Tagged: wested

 /  By  / comments Please comment!

It’s never too late (and it can’t be): Helping struggling readers in SF and Hayward

51m9xce9QGL._SX258_BO1,204,203,200_favicon Students entering high school are all over the place when it comes to their reading skills. Some read at the college level already, while others struggle. In general, though, they’re 1-2 grade levels behind where they need to be.

For the average student, who is a little behind, we know what works. Care about reading and invest time teaching it. Teach specific strategies of skillful readers with challenging texts, while at the same time encouraging students to read voluminously books of their choice. It’s hard, but it’s easy.

My colleagues and I have had moderate to strong success with this Reading Apprenticeship + Independent Reading approach. For students who read above, at, or slightly below grade level, the program has helped students read better, feel better about reading, and build their reading lives.

Unfortunately, what works for 70 to 75 percent of our students has not worked consistently for the lowest quarter of them. We’ve found that students who read at the third through fifth grade level do not improve at the same rate as their peers. Teacher Pam Mueller calls these students “lifers.”

This year, my colleagues in Hayward and San Francisco are working together, in different ways, to do something about this problem. Here’s a quick summary of our two approaches:

+ San Francisco: Reading Lab
After looking at the data last year, the thoughtful principal recommended built-in reading and Math intervention classes for incoming ninth graders. These small classes (about 15 students each) resemble Ms. Mueller’s class as outlined in Lifers: Learning from At-Risk Adolescent Readers and follow WestEd’s Reading Apprenticeship framework, which allows for additional reading practice and dedicated time for reading.

So far, the three sections are going very well. Last Spring, when the teachers began preparing the curriculum, they expressed concern that students would feel stigmatized being placed in Reading Lab. Not so! At all. There’s tons of joy, and so far, the students are joyfully serious.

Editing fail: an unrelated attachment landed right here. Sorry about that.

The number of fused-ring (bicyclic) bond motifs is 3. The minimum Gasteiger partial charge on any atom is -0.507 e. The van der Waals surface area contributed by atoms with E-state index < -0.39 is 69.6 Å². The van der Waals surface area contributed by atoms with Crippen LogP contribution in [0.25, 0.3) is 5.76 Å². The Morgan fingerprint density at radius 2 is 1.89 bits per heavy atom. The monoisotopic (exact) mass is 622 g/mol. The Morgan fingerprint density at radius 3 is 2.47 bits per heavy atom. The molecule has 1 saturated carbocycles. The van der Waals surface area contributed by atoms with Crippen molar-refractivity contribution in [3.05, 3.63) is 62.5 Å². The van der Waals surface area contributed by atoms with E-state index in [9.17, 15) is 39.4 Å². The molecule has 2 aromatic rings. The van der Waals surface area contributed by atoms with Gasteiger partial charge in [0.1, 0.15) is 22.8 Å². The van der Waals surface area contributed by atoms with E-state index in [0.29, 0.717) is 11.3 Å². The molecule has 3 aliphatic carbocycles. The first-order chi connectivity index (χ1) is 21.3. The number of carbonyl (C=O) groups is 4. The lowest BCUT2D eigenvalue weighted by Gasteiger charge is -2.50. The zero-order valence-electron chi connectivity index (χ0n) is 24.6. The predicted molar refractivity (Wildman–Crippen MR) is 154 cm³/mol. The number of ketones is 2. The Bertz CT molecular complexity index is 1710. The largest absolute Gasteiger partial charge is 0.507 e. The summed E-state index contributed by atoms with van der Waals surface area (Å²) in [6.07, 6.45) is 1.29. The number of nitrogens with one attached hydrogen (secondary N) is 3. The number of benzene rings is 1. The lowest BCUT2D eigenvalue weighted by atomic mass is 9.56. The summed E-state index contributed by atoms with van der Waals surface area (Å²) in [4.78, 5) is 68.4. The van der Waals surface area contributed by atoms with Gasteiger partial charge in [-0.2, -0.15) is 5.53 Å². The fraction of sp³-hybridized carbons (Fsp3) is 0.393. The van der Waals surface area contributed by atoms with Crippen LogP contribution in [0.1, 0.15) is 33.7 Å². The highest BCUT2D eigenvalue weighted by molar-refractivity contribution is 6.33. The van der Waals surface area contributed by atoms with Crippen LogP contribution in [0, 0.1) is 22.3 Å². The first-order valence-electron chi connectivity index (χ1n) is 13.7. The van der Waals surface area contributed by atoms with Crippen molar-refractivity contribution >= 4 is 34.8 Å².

I can’t wait to tell you more stories from Reading Lab. Social Studies teacher Marni Spitz, contributor to TEACHER VOICES, is one of the three English teachers involved in this project.

+ Hayward: Reading Cohort
Today I attended this year’s first meeting of a teacher-led study team on reading, founded last year by teacher-leader Tess Lantos. This year’s goal for the cohort, which includes the principal and teachers from all disciplines, is to learn how to meet the needs of the school’s lowest-skilled readers.

The teachers will look at the results from the reading diagnostic, which students took a few weeks ago, and each identify five focal students. Then, the teachers will administer the Qualitative Reading Inventory to gain insights about exactly where each student struggles in their reading. From there, the interventions will begin, either in small groups or individually.

I’m very excited by this approach, too, particularly because the cohort includes Social Studies, Math, Science, and Spanish teachers. It’s not a normal thing to see non-English teachers working earnestly to improve their reading instruction.

I am fortunate to work with smart, skilled colleagues who care deeply about their students. My colleagues really get how important reading is for a student’s academic success and overall well-being.

What do you think? Do you have comments or questions? Please leave a brilliant insight! favicon